In summary, the Qs below are based on a mix of conceptual (= non-mathematical) and quantitative (= involves some mathematics and/or graph analysis) types. Though I have not had the chance to beta test this in class, nevertheless I surmise that the Think-Pair-Share (TPS) engagement instructional strategy (involving individual-to-individual or group-to-group) would work just fine. For some Qs students are asked to defend their conclusion(s). Like their instructors students draw a conclusion(s) based on a reason or reasons. Given that, students should have practice in defending (perhaps in the wrong) in front of others what they conclude.

For some of the Qs, you will find a brief commentary in bold below the Q. A horizontal line separates the Qs and commentary (if applicable). Q7 and 8 refer to data found in the permanently archived primary scientific literature and may serve as a catalyst to discuss how a scientific paper is organized. Let's get started.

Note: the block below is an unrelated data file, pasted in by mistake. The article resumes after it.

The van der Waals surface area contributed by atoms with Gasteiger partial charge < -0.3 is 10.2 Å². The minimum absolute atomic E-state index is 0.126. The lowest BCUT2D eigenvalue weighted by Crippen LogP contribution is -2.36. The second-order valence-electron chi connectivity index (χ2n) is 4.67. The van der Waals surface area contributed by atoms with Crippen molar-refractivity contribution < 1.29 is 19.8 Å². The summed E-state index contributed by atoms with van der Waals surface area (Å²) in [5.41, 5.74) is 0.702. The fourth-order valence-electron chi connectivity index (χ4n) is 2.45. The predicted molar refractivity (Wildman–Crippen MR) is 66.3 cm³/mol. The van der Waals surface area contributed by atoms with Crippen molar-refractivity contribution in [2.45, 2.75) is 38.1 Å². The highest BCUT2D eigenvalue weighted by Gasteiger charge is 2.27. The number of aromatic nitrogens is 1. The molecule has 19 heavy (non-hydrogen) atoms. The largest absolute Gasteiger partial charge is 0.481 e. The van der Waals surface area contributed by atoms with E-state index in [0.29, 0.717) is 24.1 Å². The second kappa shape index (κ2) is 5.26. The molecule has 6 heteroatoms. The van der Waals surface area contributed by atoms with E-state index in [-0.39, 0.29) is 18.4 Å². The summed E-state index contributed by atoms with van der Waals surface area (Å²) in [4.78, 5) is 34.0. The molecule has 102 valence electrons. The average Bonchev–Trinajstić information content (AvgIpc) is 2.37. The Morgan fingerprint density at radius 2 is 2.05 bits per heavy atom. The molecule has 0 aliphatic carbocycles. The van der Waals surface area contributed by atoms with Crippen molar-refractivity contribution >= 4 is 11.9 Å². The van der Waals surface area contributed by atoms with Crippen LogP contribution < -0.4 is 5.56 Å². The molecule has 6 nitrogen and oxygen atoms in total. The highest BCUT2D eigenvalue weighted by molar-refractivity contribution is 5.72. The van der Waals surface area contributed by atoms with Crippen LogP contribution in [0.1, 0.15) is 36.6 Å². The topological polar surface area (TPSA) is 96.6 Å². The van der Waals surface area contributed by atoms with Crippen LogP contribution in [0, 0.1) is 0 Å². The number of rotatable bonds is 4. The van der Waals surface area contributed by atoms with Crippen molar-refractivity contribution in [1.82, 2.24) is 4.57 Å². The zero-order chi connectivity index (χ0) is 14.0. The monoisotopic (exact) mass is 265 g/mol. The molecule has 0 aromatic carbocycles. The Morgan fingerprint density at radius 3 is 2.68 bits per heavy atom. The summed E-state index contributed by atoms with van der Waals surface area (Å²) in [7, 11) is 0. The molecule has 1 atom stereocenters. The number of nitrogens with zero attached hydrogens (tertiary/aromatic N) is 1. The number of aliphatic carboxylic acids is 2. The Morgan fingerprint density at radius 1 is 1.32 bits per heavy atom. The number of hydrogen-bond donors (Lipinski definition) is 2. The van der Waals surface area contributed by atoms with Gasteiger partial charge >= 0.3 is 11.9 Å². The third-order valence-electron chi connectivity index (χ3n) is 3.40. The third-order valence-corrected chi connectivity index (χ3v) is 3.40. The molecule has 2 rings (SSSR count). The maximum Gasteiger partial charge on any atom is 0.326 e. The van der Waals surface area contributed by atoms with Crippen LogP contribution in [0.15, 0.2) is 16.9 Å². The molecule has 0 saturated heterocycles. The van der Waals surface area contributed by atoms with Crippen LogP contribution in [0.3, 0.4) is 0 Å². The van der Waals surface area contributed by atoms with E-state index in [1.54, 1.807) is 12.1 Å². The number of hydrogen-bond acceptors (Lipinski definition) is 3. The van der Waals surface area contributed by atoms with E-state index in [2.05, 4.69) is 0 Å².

Q1: The persistence of stability of SARS-CoV-2, the infectious virus that causes the disease COVID-19, on surfaces may or may not depend on a variety of environmental and/or physical factors. Below is a table with four factors. For each factor speculate whether the persistence of SARS-CoV-2 that resides on a surface depends on that factor. If there is a dependency, then speculate whether the persistence of the virus and the factor are directly or indirectly related. Be prepared to defend your conclusions in Q2.

Commentary: Q1 does not ask if the relationship is linear or non-linear. Data are needed to determine that. Q1 is an 'open ended' type. Its purpose is to get students thinking about and discussing how factors such as those listed above could influence how long a virus stays around (= persists).